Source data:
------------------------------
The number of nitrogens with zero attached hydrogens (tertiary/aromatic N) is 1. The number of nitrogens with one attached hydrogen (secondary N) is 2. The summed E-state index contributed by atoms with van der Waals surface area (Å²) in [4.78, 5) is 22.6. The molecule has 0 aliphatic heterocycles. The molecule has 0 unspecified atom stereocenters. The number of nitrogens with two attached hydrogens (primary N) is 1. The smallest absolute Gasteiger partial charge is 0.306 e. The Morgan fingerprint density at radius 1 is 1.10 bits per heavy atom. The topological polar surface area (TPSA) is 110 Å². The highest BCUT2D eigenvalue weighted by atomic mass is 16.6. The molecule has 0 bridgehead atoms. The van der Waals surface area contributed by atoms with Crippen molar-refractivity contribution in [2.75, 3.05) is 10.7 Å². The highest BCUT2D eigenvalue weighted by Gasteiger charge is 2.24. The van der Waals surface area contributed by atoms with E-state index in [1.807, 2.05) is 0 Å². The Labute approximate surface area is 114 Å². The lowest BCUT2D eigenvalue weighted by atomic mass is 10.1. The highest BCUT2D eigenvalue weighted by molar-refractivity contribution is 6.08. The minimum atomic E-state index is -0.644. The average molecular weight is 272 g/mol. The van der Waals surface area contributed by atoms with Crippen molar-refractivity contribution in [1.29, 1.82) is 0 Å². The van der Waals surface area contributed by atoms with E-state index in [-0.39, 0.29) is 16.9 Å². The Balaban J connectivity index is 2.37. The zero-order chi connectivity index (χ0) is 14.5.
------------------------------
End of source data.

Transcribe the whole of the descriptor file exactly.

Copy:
The number of nitrogens with zero attached hydrogens (tertiary/aromatic N) is 1. The number of nitrogens with one attached hydrogen (secondary N) is 2. The summed E-state index contributed by atoms with van der Waals surface area (Å²) in [4.78, 5) is 22.6. The molecule has 0 aliphatic heterocycles. The molecule has 0 unspecified atom stereocenters. The number of nitrogens with two attached hydrogens (primary N) is 1. The smallest absolute Gasteiger partial charge is 0.306 e. The Morgan fingerprint density at radius 1 is 1.10 bits per heavy atom. The topological polar surface area (TPSA) is 110 Å². The highest BCUT2D eigenvalue weighted by atomic mass is 16.6. The molecule has 0 bridgehead atoms. The van der Waals surface area contributed by atoms with Crippen molar-refractivity contribution in [2.75, 3.05) is 10.7 Å². The highest BCUT2D eigenvalue weighted by Gasteiger charge is 2.24. The van der Waals surface area contributed by atoms with E-state index in [1.807, 2.05) is 0 Å². The Labute approximate surface area is 114 Å². The lowest BCUT2D eigenvalue weighted by atomic mass is 10.1. The highest BCUT2D eigenvalue weighted by molar-refractivity contribution is 6.08. The minimum atomic E-state index is -0.644. The average molecular weight is 272 g/mol. The van der Waals surface area contributed by atoms with Crippen molar-refractivity contribution in [1.29, 1.82) is 0 Å². The van der Waals surface area contributed by atoms with E-state index in [-0.39, 0.29) is 16.9 Å². The Balaban J connectivity index is 2.37. The zero-order chi connectivity index (χ0) is 14.5.